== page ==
Beyond raising a child who behaves well and lives a meaningful life, parents want something else. They need to feel connected with their children. Here’s how you can tell if you have that special type of relationship with your children.
1. Do you enjoy being around your child? Do you laugh often and just get silly with each other? Do you appreciate the moment rather than lament what you don’t have? Parents who have a strong relationship with their kids enjoy being around them. Parents adjust their priorities to be with their family rather than spend time on the golf course or work extra hours. As their children enter adulthood, parents go out of their way to email, text, or visit often. Kids reciprocate in a similar fashion.
2. Is there mutual respect between you and your child? Are there clear and appropriate boundaries in your relationship? Do you respect your child’s privacy and allow your child to accept greater responsibility as she matures? When there is mutual respect in a family, a parent does not aspire to be their child’s best friend. Rather, the parent embraces their role as disciplinarian, coach, and mentor. The child may not always like the rules, but understands and respects their parent’s expectations.
3. Do you have an honest relationship with your child? Are you an ethical person? Do you acknowledge and apologize when you’ve made a mistake? Does your child do the same with you? Trust built upon honesty is the foundation of all human relationships. You can’t have a good relationship with your child if there is pretense or deceitfulness. This doesn’t mean that you have to answer all of your kids’ questions about your drug use or sexual history. It’s fine to say that some things are private. However, you can’t have a good relationship with your kids if you cheat on your spouse or pretend that you are something you are not.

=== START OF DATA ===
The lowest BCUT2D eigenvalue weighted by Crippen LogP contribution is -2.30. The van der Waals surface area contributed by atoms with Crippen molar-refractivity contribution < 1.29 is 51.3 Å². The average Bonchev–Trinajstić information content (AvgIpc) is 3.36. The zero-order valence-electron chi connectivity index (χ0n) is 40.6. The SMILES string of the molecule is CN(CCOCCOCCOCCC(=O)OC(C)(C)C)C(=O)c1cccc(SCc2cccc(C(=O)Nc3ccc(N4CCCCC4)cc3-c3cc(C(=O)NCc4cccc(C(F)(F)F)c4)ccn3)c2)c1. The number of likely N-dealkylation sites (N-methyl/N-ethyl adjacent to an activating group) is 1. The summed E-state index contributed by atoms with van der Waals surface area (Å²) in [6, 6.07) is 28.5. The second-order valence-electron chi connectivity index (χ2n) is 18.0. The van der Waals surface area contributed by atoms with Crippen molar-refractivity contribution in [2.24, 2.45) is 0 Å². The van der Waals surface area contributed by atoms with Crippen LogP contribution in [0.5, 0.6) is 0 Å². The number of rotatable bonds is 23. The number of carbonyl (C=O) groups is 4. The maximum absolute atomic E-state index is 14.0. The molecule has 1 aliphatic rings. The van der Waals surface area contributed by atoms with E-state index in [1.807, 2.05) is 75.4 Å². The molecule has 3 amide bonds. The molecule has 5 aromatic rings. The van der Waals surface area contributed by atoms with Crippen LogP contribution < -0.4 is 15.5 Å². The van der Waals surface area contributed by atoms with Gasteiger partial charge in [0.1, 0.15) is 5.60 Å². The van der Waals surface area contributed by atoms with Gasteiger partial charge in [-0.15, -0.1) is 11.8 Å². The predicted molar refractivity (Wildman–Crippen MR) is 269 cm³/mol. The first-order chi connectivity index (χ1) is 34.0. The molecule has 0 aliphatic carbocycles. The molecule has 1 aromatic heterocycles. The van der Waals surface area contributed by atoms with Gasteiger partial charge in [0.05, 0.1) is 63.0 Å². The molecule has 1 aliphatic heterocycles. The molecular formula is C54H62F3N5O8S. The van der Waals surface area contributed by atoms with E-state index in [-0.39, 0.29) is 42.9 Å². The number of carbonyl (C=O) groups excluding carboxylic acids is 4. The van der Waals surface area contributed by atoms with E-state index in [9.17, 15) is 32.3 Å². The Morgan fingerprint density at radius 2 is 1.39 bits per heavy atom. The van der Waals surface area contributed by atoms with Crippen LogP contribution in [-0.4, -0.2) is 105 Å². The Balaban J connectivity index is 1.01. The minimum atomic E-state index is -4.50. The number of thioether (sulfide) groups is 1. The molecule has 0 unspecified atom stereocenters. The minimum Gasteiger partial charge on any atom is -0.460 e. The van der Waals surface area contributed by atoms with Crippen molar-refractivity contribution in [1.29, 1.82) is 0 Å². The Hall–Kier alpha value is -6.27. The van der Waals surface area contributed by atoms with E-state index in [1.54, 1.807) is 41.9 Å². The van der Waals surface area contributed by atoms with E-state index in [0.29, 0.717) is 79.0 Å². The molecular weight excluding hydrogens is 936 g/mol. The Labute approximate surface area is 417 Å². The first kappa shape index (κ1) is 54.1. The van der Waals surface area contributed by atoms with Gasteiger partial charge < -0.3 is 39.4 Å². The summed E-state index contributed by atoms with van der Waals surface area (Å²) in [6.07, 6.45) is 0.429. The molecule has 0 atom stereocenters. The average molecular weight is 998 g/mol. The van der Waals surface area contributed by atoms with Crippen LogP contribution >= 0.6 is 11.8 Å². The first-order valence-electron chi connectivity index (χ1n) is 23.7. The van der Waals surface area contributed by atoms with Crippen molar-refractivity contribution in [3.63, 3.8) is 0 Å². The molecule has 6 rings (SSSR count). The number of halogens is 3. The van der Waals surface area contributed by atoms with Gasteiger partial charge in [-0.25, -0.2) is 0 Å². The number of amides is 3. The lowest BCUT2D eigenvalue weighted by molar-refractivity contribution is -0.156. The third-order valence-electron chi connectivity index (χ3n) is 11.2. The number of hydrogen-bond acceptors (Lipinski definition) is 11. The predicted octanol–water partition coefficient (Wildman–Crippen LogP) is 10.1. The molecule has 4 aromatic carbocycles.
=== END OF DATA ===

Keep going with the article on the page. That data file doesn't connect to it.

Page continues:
4. Do you allow your child to know the real you, and does your child let you into her world? When your kids are young, it’s natural to want to protect them from the bad side of life. As kids enter their preteen years, it’s important for them to see you deal with anger, depression, and frustration. Talk with them about your hopes and fears, as well as what gives you pride and satisfaction. The best way to get your children to let you into their world is to allow them into your world. When your child offers an opinion, seek to understand more and judge less.
5. Is there mutual resilience within the family? Raising kids is tough work. On many occasions, there will be intense emotions, hurt feelings, and mutual frustration. When that occurs, do those feelings linger on for days or weeks, or do you and your child bounce back quickly and resume your positive relationship?
Avoid exaggerating the situation when problems come up. Keep a calm and balanced demeanor and keep things in context. Give yourself a time out to calm down.
Next week: Questions from readers